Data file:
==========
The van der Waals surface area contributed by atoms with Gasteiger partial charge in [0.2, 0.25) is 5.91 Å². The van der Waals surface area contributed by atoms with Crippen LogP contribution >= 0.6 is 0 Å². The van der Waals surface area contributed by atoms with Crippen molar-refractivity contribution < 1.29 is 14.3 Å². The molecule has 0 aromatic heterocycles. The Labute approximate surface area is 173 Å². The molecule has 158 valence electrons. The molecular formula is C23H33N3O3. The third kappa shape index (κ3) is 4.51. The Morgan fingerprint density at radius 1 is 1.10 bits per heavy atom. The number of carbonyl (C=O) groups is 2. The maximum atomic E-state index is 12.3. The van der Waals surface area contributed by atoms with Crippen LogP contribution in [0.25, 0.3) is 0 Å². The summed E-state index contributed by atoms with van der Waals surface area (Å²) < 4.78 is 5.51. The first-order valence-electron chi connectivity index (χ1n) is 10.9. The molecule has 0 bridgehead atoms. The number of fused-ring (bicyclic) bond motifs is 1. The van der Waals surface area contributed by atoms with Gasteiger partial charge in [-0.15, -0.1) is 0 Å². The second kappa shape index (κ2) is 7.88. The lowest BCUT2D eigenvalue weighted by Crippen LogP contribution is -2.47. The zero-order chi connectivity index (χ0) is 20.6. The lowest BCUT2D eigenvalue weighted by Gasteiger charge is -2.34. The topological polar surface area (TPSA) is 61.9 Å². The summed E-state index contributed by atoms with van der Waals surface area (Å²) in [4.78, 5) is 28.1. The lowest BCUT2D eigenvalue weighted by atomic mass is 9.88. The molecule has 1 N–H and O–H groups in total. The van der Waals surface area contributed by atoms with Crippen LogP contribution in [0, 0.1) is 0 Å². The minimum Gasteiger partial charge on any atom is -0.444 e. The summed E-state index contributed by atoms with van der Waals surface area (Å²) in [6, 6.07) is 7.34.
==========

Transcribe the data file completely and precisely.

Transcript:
The van der Waals surface area contributed by atoms with Gasteiger partial charge in [0.2, 0.25) is 5.91 Å². The van der Waals surface area contributed by atoms with Crippen LogP contribution >= 0.6 is 0 Å². The van der Waals surface area contributed by atoms with Crippen molar-refractivity contribution < 1.29 is 14.3 Å². The molecule has 0 aromatic heterocycles. The Labute approximate surface area is 173 Å². The molecule has 158 valence electrons. The molecular formula is C23H33N3O3. The third kappa shape index (κ3) is 4.51. The Morgan fingerprint density at radius 1 is 1.10 bits per heavy atom. The number of carbonyl (C=O) groups is 2. The maximum atomic E-state index is 12.3. The van der Waals surface area contributed by atoms with Crippen LogP contribution in [0.25, 0.3) is 0 Å². The summed E-state index contributed by atoms with van der Waals surface area (Å²) < 4.78 is 5.51. The first-order valence-electron chi connectivity index (χ1n) is 10.9. The molecule has 0 bridgehead atoms. The number of fused-ring (bicyclic) bond motifs is 1. The van der Waals surface area contributed by atoms with Gasteiger partial charge in [-0.15, -0.1) is 0 Å². The second kappa shape index (κ2) is 7.88. The lowest BCUT2D eigenvalue weighted by Crippen LogP contribution is -2.47. The zero-order chi connectivity index (χ0) is 20.6. The lowest BCUT2D eigenvalue weighted by Gasteiger charge is -2.34. The topological polar surface area (TPSA) is 61.9 Å². The summed E-state index contributed by atoms with van der Waals surface area (Å²) in [4.78, 5) is 28.1. The lowest BCUT2D eigenvalue weighted by atomic mass is 9.88. The molecule has 1 N–H and O–H groups in total. The van der Waals surface area contributed by atoms with Crippen LogP contribution in [0, 0.1) is 0 Å². The minimum Gasteiger partial charge on any atom is -0.444 e. The summed E-state index contributed by atoms with van der Waals surface area (Å²) in [6, 6.07) is 7.34.